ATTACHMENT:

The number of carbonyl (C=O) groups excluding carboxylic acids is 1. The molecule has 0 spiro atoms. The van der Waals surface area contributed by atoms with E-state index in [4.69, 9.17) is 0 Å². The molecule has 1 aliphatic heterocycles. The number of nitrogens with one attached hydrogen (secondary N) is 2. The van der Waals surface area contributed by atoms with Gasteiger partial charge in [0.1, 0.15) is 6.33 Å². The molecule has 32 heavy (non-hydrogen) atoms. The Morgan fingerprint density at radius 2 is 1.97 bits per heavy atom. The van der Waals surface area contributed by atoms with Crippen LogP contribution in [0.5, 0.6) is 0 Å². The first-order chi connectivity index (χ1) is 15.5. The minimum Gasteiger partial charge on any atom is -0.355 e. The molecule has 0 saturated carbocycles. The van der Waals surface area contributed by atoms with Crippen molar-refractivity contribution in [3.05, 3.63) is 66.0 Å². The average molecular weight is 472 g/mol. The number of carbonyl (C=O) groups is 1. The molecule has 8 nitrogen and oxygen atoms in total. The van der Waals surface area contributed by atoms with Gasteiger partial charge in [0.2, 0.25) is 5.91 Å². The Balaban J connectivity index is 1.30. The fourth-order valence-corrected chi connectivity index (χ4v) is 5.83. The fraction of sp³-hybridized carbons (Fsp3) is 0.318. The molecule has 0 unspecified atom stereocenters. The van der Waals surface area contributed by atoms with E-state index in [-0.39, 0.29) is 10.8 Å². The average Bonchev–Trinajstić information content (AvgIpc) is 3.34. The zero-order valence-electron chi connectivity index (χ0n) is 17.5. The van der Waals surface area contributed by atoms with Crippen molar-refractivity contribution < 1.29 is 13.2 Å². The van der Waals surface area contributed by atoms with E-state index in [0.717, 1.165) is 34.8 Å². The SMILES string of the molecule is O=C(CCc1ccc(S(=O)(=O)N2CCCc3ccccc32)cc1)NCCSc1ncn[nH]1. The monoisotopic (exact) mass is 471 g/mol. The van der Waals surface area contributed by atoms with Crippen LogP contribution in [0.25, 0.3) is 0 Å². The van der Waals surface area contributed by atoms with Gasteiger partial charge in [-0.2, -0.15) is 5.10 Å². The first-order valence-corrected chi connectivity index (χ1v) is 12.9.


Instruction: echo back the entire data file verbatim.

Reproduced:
The number of carbonyl (C=O) groups excluding carboxylic acids is 1. The molecule has 0 spiro atoms. The van der Waals surface area contributed by atoms with E-state index in [4.69, 9.17) is 0 Å². The molecule has 1 aliphatic heterocycles. The number of nitrogens with one attached hydrogen (secondary N) is 2. The van der Waals surface area contributed by atoms with Gasteiger partial charge in [0.1, 0.15) is 6.33 Å². The molecule has 32 heavy (non-hydrogen) atoms. The Morgan fingerprint density at radius 2 is 1.97 bits per heavy atom. The van der Waals surface area contributed by atoms with Crippen LogP contribution in [0.5, 0.6) is 0 Å². The first-order chi connectivity index (χ1) is 15.5. The minimum Gasteiger partial charge on any atom is -0.355 e. The molecule has 0 saturated carbocycles. The van der Waals surface area contributed by atoms with Crippen molar-refractivity contribution in [3.05, 3.63) is 66.0 Å². The average molecular weight is 472 g/mol. The number of carbonyl (C=O) groups is 1. The molecule has 8 nitrogen and oxygen atoms in total. The van der Waals surface area contributed by atoms with Gasteiger partial charge in [0.2, 0.25) is 5.91 Å². The Balaban J connectivity index is 1.30. The fourth-order valence-corrected chi connectivity index (χ4v) is 5.83. The fraction of sp³-hybridized carbons (Fsp3) is 0.318. The molecule has 0 unspecified atom stereocenters. The van der Waals surface area contributed by atoms with E-state index in [-0.39, 0.29) is 10.8 Å². The average Bonchev–Trinajstić information content (AvgIpc) is 3.34. The zero-order valence-electron chi connectivity index (χ0n) is 17.5. The van der Waals surface area contributed by atoms with Crippen molar-refractivity contribution < 1.29 is 13.2 Å². The van der Waals surface area contributed by atoms with E-state index in [0.717, 1.165) is 34.8 Å². The SMILES string of the molecule is O=C(CCc1ccc(S(=O)(=O)N2CCCc3ccccc32)cc1)NCCSc1ncn[nH]1. The monoisotopic (exact) mass is 471 g/mol. The van der Waals surface area contributed by atoms with Crippen LogP contribution in [0.25, 0.3) is 0 Å². The van der Waals surface area contributed by atoms with Gasteiger partial charge in [-0.2, -0.15) is 5.10 Å². The first-order valence-corrected chi connectivity index (χ1v) is 12.9.